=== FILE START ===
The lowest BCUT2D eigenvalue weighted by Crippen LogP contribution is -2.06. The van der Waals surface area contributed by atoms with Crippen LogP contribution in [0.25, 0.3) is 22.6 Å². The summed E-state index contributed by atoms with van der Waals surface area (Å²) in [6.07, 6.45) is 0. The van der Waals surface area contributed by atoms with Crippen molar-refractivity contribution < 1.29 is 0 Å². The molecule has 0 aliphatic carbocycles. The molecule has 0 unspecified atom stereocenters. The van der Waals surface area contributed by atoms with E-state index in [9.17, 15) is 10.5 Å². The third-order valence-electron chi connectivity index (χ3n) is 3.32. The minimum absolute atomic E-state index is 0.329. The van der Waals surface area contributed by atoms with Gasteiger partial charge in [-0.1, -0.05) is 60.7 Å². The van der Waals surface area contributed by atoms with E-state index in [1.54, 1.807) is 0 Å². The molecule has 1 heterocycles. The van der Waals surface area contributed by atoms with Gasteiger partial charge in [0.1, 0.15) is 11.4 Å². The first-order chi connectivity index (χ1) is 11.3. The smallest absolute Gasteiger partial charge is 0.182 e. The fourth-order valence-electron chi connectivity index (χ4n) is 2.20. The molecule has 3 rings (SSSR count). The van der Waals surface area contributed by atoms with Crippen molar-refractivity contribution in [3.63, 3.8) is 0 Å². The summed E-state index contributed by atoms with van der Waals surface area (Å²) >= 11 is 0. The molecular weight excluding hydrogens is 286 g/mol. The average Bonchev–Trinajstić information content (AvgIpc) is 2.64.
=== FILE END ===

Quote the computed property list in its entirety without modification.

The lowest BCUT2D eigenvalue weighted by Crippen LogP contribution is -2.06. The van der Waals surface area contributed by atoms with Crippen LogP contribution in [0.25, 0.3) is 22.6 Å². The summed E-state index contributed by atoms with van der Waals surface area (Å²) in [6.07, 6.45) is 0. The van der Waals surface area contributed by atoms with Crippen molar-refractivity contribution < 1.29 is 0 Å². The molecule has 0 aliphatic carbocycles. The molecule has 0 unspecified atom stereocenters. The van der Waals surface area contributed by atoms with E-state index in [9.17, 15) is 10.5 Å². The third-order valence-electron chi connectivity index (χ3n) is 3.32. The minimum absolute atomic E-state index is 0.329. The van der Waals surface area contributed by atoms with Gasteiger partial charge in [-0.1, -0.05) is 60.7 Å². The van der Waals surface area contributed by atoms with E-state index in [1.54, 1.807) is 0 Å². The molecule has 1 heterocycles. The van der Waals surface area contributed by atoms with Gasteiger partial charge in [0.1, 0.15) is 11.4 Å². The first-order chi connectivity index (χ1) is 11.3. The smallest absolute Gasteiger partial charge is 0.182 e. The fourth-order valence-electron chi connectivity index (χ4n) is 2.20. The molecule has 3 rings (SSSR count). The van der Waals surface area contributed by atoms with Crippen molar-refractivity contribution in [3.63, 3.8) is 0 Å². The summed E-state index contributed by atoms with van der Waals surface area (Å²) >= 11 is 0. The molecular weight excluding hydrogens is 286 g/mol. The average Bonchev–Trinajstić information content (AvgIpc) is 2.64.